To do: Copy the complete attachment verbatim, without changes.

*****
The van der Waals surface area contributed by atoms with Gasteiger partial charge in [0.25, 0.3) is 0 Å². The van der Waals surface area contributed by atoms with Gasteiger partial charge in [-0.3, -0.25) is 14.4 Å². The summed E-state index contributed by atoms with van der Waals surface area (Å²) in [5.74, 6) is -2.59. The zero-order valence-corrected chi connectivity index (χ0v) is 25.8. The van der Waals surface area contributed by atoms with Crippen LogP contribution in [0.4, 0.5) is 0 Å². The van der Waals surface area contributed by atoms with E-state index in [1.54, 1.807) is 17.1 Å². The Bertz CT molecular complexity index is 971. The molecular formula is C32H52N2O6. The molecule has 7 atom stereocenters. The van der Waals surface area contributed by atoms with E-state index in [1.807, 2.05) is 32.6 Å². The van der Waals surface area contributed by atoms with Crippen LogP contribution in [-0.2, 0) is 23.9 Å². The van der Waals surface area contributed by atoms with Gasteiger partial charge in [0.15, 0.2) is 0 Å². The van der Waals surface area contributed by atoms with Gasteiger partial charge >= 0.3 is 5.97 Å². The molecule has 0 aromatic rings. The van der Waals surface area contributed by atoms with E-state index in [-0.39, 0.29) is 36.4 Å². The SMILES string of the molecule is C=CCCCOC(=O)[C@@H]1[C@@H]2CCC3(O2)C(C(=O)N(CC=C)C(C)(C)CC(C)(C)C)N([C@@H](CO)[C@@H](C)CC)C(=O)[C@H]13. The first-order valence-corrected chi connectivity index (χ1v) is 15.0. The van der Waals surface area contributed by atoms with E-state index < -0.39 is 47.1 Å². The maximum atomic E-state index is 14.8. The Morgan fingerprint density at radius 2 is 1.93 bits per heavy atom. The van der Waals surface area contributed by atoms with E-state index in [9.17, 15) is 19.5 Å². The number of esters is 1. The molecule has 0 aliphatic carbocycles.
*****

The van der Waals surface area contributed by atoms with Gasteiger partial charge in [0.25, 0.3) is 0 Å². The van der Waals surface area contributed by atoms with Gasteiger partial charge in [-0.3, -0.25) is 14.4 Å². The summed E-state index contributed by atoms with van der Waals surface area (Å²) in [5.74, 6) is -2.59. The zero-order valence-corrected chi connectivity index (χ0v) is 25.8. The van der Waals surface area contributed by atoms with Crippen LogP contribution in [0.4, 0.5) is 0 Å². The van der Waals surface area contributed by atoms with E-state index in [1.54, 1.807) is 17.1 Å². The Bertz CT molecular complexity index is 971. The molecular formula is C32H52N2O6. The molecule has 7 atom stereocenters. The van der Waals surface area contributed by atoms with E-state index in [1.807, 2.05) is 32.6 Å². The van der Waals surface area contributed by atoms with Crippen LogP contribution in [-0.2, 0) is 23.9 Å². The van der Waals surface area contributed by atoms with Gasteiger partial charge in [0.15, 0.2) is 0 Å². The van der Waals surface area contributed by atoms with Gasteiger partial charge >= 0.3 is 5.97 Å². The molecule has 0 aromatic rings. The van der Waals surface area contributed by atoms with E-state index in [-0.39, 0.29) is 36.4 Å². The SMILES string of the molecule is C=CCCCOC(=O)[C@@H]1[C@@H]2CCC3(O2)C(C(=O)N(CC=C)C(C)(C)CC(C)(C)C)N([C@@H](CO)[C@@H](C)CC)C(=O)[C@H]13. The first-order valence-corrected chi connectivity index (χ1v) is 15.0. The van der Waals surface area contributed by atoms with E-state index < -0.39 is 47.1 Å². The maximum atomic E-state index is 14.8. The Morgan fingerprint density at radius 2 is 1.93 bits per heavy atom. The van der Waals surface area contributed by atoms with E-state index in [9.17, 15) is 19.5 Å². The number of esters is 1. The molecule has 0 aliphatic carbocycles.